Then there are the upgrades! They are offering a camber compensating chassis now that’s all the rage but that would mean I’d have to get one or more of their other sub-assemblies to outfit it. Then there are things like two damaged wheels that need replacement, the damaged, radiator, nose, passenger side panel and bicycle fender. The tires are due for replacement, the seats are junk, the dash is a mish-mash of gauges . . . etc.

          I can see getting into this thing $10k easily which isn’t a problem but I keep reminding myself that I didn’t choose this ride, it fell into my hands. I have a ’66 Nova/Chevy II Super Sport that was next in line for my attention when this situation presented itself and I hate to back seat it yet again (another long story).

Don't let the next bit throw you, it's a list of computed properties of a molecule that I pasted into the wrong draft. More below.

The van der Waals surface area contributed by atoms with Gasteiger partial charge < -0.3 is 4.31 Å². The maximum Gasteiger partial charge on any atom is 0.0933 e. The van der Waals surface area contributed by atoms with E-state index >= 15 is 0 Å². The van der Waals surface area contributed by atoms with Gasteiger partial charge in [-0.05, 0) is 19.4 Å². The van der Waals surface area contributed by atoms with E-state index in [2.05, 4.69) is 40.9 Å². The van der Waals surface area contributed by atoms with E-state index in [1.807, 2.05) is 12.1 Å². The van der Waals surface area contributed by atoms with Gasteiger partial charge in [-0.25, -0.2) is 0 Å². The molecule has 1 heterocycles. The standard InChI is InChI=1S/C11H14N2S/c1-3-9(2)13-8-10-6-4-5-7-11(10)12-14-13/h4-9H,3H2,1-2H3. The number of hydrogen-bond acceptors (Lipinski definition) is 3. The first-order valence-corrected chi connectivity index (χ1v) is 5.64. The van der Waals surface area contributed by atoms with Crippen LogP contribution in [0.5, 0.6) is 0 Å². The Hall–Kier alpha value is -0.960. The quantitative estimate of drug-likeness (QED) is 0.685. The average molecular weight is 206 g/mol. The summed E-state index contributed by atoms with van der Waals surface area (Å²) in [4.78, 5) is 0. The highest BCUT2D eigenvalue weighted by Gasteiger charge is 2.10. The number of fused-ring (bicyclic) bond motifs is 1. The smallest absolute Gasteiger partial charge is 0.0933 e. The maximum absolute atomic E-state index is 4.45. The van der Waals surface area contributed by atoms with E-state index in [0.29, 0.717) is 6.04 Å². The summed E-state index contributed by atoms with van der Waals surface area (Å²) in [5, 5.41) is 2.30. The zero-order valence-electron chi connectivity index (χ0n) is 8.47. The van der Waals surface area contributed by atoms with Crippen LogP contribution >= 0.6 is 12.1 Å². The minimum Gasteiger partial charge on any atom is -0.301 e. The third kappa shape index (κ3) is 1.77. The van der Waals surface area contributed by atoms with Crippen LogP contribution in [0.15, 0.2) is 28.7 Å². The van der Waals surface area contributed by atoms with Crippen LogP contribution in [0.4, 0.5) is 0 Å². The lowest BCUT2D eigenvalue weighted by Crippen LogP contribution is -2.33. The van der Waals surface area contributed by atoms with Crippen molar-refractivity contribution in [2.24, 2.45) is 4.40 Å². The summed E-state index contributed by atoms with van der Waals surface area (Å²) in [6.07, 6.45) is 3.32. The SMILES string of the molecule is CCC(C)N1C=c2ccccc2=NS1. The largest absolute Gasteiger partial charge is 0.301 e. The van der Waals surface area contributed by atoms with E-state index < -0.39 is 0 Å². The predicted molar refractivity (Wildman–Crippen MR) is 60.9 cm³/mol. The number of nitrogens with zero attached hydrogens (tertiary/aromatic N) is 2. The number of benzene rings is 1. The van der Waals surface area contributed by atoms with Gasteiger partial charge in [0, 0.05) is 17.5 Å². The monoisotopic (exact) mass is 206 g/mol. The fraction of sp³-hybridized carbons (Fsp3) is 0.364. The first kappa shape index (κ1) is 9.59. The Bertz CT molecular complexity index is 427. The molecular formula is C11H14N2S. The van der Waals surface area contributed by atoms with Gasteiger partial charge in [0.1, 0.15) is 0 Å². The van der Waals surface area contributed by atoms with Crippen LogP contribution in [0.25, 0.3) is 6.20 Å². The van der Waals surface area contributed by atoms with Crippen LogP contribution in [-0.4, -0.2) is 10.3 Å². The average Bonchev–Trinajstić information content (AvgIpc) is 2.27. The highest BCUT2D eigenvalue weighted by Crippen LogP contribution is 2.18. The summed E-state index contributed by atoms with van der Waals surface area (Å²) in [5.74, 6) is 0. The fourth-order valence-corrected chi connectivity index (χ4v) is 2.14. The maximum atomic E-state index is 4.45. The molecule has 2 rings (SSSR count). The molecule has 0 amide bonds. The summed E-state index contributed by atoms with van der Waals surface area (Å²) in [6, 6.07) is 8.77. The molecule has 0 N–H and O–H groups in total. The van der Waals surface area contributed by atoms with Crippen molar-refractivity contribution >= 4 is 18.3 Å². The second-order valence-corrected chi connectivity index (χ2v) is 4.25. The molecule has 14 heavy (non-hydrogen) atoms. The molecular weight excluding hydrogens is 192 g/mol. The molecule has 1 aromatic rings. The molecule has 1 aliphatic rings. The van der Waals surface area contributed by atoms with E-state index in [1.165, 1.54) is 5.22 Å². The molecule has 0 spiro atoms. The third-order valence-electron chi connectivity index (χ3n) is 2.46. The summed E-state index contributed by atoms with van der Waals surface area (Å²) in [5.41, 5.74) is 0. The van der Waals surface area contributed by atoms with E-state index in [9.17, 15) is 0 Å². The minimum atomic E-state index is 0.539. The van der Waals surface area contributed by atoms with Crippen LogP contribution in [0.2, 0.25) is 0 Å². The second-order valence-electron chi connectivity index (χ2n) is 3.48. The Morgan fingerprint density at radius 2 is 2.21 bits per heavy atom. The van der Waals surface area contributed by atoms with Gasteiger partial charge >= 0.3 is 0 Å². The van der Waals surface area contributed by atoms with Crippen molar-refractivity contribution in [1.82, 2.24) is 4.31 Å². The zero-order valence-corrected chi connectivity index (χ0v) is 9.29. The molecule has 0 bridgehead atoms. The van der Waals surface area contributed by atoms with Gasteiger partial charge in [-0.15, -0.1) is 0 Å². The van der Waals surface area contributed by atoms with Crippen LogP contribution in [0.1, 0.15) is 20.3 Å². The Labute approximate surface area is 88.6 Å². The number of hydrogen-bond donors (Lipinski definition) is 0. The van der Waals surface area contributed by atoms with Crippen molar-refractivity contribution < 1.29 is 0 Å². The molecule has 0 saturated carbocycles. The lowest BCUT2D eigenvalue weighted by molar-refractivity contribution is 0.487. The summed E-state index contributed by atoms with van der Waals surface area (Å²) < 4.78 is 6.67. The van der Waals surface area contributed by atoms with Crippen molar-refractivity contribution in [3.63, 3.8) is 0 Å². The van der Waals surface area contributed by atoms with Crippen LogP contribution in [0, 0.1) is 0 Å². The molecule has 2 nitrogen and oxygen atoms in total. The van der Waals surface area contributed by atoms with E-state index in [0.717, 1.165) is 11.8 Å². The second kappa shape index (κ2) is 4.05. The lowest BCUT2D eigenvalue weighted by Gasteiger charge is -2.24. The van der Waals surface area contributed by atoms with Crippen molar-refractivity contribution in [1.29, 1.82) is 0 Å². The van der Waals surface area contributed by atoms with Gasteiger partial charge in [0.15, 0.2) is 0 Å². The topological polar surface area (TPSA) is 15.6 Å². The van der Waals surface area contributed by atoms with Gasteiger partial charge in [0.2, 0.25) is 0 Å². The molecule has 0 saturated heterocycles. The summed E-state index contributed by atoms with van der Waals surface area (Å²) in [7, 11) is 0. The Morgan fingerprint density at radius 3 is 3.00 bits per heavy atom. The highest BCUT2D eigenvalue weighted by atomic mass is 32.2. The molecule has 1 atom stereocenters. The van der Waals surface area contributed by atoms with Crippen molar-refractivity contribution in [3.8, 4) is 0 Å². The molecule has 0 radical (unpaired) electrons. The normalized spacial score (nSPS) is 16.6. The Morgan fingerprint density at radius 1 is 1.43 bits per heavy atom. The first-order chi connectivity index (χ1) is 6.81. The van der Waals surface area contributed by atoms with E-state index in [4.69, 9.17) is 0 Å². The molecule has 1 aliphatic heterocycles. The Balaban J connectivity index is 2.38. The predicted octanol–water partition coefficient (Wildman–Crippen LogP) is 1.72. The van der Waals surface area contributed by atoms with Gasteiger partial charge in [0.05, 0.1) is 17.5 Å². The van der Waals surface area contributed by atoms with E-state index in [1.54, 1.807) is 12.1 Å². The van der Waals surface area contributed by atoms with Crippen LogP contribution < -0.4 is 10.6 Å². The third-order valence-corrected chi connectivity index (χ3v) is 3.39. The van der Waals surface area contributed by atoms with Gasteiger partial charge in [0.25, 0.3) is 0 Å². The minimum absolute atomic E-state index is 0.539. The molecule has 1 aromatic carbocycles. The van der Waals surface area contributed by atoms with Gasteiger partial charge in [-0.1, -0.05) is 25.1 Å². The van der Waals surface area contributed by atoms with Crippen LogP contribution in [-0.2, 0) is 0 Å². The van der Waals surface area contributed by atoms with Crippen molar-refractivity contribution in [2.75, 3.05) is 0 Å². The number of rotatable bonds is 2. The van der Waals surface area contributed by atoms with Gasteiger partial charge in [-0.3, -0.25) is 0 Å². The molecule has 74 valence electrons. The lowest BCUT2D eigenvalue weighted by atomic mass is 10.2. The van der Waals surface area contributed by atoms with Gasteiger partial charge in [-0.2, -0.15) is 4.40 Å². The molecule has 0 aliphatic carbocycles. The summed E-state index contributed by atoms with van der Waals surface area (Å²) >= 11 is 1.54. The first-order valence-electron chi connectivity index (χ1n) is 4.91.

I do realize the potential and fun factor of a ride like this. It’s registered, licensed and insured which is half the battle and represents a good part of its current value, so that’s not lost on me either.

          The wife and I are going to sit down in the New Year and do some serious planning as to how this car fits into the scheme of things. On the plus side, she was driving a Triumph Spitfire when I met her 26 years ago so I have that on my side . . . . :-)

          Thanks again Tom!

          P.S. Anyone have any idea what this would go for if I were to decide to put her up for sale as is?
          Last edited by Bob Clark; December 24, 2007, 09:37 AM. Reason: fix smiley